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The brain is a great mystery to the medical community — as it is to the theological community in assessing its relationship to the soul.
In tonight's In-Depth Report, Church Militant's Paul Murano looks at technological advances that can detect hidden consciousness in brain-injured persons.
Colin Fausnaught, neurotech researcher, The BCI Guys: "One of the most important developments in the neurotechnology field is how much we've learned about the brain."
Innovations in neurotechnology are making it easier to diagnose and treat severely brain-injured people, raising new hope for recovery.
While the brain is seen as the physical seat of consciousness, severe brain injury can hinder this.
Trace Dominguez, reporter, DNews: "Neurologists define consciousness by wakefulness and awareness. And people in a vegetative state are awake but unaware."
With injury or trauma, parts of the brain may cease to operate, but the person is alive as long as the brain stem enables the vital organs to function.
Dominguez: "Someone in a vegetative state or a coma is still considered alive, but brain death is irreversible."
Currently, the persistent vegetative state is being reassessed. In the past, physicians used simple methods to test patients.
Dr. Adrian Owen, neuroscientist, University of Western Ontario: "Typically, the way we assess consciousness is through command following. We ask somebody to do something — say, squeeze their hand — and if they do it, you know that they're conscious."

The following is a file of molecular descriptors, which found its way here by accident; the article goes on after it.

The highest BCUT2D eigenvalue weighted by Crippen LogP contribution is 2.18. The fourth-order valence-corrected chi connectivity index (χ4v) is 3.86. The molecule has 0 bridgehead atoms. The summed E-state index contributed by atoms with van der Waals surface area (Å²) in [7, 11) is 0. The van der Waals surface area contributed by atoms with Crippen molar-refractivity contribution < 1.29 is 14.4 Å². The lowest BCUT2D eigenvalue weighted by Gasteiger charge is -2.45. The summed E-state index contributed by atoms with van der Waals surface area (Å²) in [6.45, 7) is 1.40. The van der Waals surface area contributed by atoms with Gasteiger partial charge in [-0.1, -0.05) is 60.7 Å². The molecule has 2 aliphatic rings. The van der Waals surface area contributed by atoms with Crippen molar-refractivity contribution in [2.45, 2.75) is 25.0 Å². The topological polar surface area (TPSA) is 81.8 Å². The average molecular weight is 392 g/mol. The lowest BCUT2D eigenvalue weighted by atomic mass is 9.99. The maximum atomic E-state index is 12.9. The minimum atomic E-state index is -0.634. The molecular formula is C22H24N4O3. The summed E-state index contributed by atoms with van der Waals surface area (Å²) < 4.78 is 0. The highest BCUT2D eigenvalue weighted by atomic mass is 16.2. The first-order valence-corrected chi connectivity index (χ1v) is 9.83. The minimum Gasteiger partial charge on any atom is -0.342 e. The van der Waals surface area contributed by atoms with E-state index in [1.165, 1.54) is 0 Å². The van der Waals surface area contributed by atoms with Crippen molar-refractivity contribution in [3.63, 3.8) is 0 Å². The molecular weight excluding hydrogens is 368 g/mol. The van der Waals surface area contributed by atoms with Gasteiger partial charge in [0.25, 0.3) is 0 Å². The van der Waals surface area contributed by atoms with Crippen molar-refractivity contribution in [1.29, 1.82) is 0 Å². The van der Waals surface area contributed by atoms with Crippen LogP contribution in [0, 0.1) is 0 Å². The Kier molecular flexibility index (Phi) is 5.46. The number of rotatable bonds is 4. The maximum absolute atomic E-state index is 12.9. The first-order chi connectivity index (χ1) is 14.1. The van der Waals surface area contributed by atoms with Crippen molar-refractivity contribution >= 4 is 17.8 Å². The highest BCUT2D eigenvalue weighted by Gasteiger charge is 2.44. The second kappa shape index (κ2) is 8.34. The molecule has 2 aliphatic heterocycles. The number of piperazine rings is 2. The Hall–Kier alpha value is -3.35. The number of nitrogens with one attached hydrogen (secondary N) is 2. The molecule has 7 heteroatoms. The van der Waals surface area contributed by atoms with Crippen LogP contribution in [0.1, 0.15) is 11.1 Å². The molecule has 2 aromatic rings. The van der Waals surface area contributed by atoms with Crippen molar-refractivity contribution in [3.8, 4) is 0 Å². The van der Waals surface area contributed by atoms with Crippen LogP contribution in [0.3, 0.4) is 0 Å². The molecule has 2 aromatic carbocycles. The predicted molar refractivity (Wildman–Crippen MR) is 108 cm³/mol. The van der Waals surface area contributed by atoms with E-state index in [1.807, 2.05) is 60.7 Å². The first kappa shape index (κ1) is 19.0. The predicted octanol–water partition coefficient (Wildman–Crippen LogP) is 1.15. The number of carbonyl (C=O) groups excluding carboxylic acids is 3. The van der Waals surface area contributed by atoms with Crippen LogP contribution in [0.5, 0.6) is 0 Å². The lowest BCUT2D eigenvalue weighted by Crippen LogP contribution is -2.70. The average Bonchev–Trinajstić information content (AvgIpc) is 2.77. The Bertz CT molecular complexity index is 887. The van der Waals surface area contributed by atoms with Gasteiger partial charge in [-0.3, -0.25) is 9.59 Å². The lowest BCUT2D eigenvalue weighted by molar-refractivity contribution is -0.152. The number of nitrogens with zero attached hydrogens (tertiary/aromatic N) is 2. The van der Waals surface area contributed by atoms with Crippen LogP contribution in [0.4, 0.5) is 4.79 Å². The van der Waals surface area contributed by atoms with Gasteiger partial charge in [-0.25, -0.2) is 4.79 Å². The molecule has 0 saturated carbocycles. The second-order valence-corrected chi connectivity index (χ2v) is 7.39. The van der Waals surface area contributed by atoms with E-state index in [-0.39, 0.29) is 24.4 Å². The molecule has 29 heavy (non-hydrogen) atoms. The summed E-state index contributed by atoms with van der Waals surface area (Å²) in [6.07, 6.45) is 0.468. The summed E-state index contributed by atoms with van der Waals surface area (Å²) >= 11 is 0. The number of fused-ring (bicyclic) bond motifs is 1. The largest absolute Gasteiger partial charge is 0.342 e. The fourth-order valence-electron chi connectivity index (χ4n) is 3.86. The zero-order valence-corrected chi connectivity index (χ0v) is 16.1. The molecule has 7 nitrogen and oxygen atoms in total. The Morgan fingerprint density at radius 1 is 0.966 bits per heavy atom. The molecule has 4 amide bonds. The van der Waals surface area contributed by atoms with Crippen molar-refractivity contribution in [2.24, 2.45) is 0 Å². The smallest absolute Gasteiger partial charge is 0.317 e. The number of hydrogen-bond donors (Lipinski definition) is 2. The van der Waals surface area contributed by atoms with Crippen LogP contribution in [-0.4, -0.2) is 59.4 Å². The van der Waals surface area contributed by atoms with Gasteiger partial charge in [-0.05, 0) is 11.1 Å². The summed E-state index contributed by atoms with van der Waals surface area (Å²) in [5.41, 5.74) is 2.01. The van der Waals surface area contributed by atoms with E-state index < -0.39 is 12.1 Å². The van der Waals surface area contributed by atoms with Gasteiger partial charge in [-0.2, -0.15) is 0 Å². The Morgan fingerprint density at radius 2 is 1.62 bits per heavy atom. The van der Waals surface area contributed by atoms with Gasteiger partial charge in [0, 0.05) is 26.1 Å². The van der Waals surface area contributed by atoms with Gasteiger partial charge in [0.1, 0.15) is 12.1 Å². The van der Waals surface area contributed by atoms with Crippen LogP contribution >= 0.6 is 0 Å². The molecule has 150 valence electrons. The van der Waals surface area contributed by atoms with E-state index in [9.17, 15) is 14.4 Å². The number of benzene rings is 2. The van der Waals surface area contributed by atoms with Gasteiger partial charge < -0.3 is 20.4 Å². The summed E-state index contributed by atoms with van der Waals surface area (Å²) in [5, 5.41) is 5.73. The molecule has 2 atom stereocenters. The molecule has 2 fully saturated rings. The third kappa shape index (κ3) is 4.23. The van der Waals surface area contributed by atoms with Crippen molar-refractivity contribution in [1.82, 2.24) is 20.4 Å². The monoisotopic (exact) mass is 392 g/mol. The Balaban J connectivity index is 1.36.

Methods now include measuring internal awareness when bodily movement is impossible. Using a functional MRI scanner, for example, physicians are able to measure brain activity to uncover hidden levels of consciousness.
Owen: "We can say, well, 'I'm going to ask you a question.' If the answer is yes, imagine playing tennis. If the answer is no, imagine thinking about moving through the rooms of your home."
The brains of minimally conscious persons react differently when imagining one activity or the other.
In 2019, neurologist Jan Claassen demonstrated that an EEG combined with machine learning could also detect concealed consciousness. A study the same year found that 15% of patients showed evidence of brain activation in response to spoken commands.
Dr. Jan Claassen, director of critical care neurology, Columbia University Medical Center: "The goal is, then, to sort of promote the recovery — to not just predict but to somehow find ways to promote and support the recovery."
Dr. Joseph Fins, however, observes medical technology is not foolproof and that interpreting the data is a work in progress.
Dr. Joseph Fins, physician and medical ethicist, New York Presbyterian Hospital: "For example, there are patients who can respond to a command at the bedside and who are minimally conscious, who can't respond in the scanner."
Nevertheless, it's helping to uncover levels of consciousness presumed to be absent.
For minimally conscious individuals, physicians are better able to prescribe fitting treatments that could facilitate recovery.
Fins: "What technology has done is that it reveals problems and also suggests solutions to problems."
This is good news in a world where euthanasia is becoming more accepted.
In a May 2022 report, Dr. Kenneth Maiese of Rutgers University confirmed that PET scan imaging could also detect brain activity, indicating some level of consciousness in patients who are otherwise unresponsive.
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